Since approximately 795,000 Americans suffer a stroke every year according to the National Stroke Association, chances are we all know someone who has suffered a stroke. But even if this is so, how much do you really know about stroke? Stroke is a very complicated and life-threatening disease, so the more you know about it, the better you can protect yourself and your loved ones.
What is Stroke?
First things first: a stroke, or a “brain attack,” affects the arteries within and leading to the brain. When blood vessels carrying oxygen and other nutrients to the brain become blocked, the brain cannot get the oxygen and blood it needs to function and so the brain cells begin to die.
The effects of a stroke can be varying, depending upon where the damaged brain tissue is located and the severity of the stroke itself:
- Left Side of the Brain
- Paralysis on the body’s right side
- Speech or language problems
- Memory loss
- Right Side of the Brain
- Paralysis on the body’s left side
- Vision problems
- Memory loss
Two Types of Stroke
- Ischemic Stroke
Of the two, this is the most common type of stroke as it accounts for 87 percent of all strokes. An ischemic stroke occurs when a clot blocks the blood flowing to the brain.
There is another stroke under the ischemic category and that is a transient ischemic attack (TIA), which is caused by a temporary clot. Although it is often referred to as a “mini-stroke” since it typically only lasts less than five minutes, you should still seek medical treatment and take this as a serious warning – 33 percent of those who experience a TIA suffer a stroke within a year.
2. Hemorrhagic Stroke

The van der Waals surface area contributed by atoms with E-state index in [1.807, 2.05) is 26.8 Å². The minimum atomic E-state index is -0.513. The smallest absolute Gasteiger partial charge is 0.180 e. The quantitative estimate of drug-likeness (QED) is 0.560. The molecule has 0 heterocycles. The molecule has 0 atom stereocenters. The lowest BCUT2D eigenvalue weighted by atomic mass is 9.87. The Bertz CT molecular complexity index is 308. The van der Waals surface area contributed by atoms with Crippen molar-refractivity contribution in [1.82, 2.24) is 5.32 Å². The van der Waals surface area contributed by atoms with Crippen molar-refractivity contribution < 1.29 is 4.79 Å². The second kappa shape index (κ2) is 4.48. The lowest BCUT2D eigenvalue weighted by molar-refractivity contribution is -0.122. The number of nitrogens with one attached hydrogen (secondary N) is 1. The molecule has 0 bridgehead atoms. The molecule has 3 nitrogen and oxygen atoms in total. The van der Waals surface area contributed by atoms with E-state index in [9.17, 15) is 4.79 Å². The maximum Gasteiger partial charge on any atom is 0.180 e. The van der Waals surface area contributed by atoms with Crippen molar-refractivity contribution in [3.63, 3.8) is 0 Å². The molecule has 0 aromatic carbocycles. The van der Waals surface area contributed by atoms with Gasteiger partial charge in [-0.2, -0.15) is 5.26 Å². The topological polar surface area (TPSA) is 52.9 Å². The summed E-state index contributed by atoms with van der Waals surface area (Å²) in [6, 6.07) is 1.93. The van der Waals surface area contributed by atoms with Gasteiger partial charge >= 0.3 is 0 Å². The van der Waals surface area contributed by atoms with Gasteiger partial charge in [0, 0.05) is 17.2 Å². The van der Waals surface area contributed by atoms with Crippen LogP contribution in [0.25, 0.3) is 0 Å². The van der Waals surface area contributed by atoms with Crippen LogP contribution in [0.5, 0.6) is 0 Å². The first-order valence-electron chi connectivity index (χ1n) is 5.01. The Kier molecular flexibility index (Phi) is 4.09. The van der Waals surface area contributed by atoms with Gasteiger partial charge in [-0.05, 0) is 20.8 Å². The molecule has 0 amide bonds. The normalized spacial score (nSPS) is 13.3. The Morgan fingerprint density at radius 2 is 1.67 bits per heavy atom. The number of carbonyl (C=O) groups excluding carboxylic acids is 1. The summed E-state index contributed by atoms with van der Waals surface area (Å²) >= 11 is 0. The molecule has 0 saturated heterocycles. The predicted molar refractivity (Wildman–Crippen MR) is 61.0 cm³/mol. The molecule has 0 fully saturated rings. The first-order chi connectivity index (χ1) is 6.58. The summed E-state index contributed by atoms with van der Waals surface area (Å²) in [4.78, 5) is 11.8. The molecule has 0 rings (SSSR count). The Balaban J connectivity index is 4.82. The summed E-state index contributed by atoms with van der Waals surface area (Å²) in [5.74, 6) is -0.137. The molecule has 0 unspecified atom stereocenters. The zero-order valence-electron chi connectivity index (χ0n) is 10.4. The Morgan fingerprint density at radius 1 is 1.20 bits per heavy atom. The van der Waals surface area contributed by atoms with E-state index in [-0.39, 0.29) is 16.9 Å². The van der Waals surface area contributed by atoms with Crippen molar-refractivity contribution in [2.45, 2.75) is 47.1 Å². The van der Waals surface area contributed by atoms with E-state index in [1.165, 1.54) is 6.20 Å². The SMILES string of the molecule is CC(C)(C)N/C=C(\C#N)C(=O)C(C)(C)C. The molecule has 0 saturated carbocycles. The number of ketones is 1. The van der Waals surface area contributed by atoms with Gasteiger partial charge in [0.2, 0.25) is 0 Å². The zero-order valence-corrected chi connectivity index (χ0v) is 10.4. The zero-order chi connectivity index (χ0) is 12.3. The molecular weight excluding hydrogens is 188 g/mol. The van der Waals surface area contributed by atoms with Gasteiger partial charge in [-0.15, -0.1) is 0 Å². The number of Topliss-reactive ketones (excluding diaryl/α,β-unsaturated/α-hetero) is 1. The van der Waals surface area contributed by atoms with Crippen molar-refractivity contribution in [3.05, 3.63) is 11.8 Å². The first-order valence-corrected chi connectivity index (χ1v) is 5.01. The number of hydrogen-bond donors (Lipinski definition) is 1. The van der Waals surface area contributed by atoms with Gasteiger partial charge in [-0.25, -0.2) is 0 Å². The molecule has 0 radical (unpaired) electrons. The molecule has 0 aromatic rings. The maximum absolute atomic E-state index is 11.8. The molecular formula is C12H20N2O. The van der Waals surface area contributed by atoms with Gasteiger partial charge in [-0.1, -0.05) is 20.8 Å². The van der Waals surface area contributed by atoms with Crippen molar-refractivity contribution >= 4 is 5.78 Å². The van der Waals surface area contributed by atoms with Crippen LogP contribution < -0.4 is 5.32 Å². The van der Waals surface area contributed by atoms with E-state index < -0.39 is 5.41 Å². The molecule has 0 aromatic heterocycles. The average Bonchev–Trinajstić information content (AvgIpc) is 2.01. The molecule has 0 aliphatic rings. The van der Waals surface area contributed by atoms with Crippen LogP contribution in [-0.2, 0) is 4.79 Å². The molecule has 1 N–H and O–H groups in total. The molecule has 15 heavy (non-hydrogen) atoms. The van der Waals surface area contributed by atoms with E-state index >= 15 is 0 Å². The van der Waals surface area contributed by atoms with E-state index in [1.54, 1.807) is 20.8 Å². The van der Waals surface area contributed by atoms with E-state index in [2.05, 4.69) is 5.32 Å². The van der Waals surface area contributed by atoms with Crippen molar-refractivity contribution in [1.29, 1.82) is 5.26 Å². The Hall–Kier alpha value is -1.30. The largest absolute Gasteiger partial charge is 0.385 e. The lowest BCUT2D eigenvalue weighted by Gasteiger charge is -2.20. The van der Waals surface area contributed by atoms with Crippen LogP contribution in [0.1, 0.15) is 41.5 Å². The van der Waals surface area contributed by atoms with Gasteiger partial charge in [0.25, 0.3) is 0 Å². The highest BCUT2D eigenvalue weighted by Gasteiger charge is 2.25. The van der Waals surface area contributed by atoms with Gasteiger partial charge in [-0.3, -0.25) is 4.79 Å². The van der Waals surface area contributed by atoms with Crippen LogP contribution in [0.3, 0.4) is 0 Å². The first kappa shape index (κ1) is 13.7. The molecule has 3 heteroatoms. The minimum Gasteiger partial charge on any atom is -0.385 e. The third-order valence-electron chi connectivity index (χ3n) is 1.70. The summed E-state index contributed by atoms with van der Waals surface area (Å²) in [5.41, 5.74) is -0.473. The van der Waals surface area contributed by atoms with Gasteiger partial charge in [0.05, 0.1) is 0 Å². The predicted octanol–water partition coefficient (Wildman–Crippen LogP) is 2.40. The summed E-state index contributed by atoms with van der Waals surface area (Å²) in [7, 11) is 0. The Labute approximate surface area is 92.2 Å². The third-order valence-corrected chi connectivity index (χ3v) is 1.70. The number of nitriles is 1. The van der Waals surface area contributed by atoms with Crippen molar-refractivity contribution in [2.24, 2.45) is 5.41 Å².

Even though hemorrhagic strokes account for only 13 percent of all strokes, this kind of stroke causes about 40 percent of all stroke deaths. A hemorrhagic stroke occurs when a blood vessel ruptures or leaks and blood cannot flow to the brain.
Warning Signs of A Stroke
Should you notice any of these warning signs, remember to act F.A.S.T. and call 911 immediately:
- Face Drooping
- Arm Weakness
- Speech Difficulty
- Time to call 911
Stroke is the fifth leading cause of death among Americans, and there are both controllable and uncontrollable stroke risk factors. Below are the uncontrollable risk factors:
- Age: stroke risk increases with age.
- Family history: if other people in your family have suffered strokes, then your risk is greater.
- Race: African-Americans have a higher stroke risk when compared to Caucasians.
- Gender: Women also have a greater stroke risk than men.
- Medical history: If you’ve had a previous TIA, stroke or heart attack, you are much more likely to suffer a stroke.
Now it’s time to discuss the risk factors you can control. 80 percent of strokes are preventable just by making these simple lifestyle choices that will benefit your overall health:
- Monitor your blood pressure (high blood pressure is the number one cause of stroke).
- Eat a healthy diet (reduce your salt intake and avoid high-cholesterol foods).
- Exercise (aim for a minimum of 30 minutes a day).
- Don’t smoke.
- Monitor your drinking.
Now that you’re an expert of all you need to know about stroke, it’s important to share this information with your loved ones. Knowledge is power, and this information can help save lives!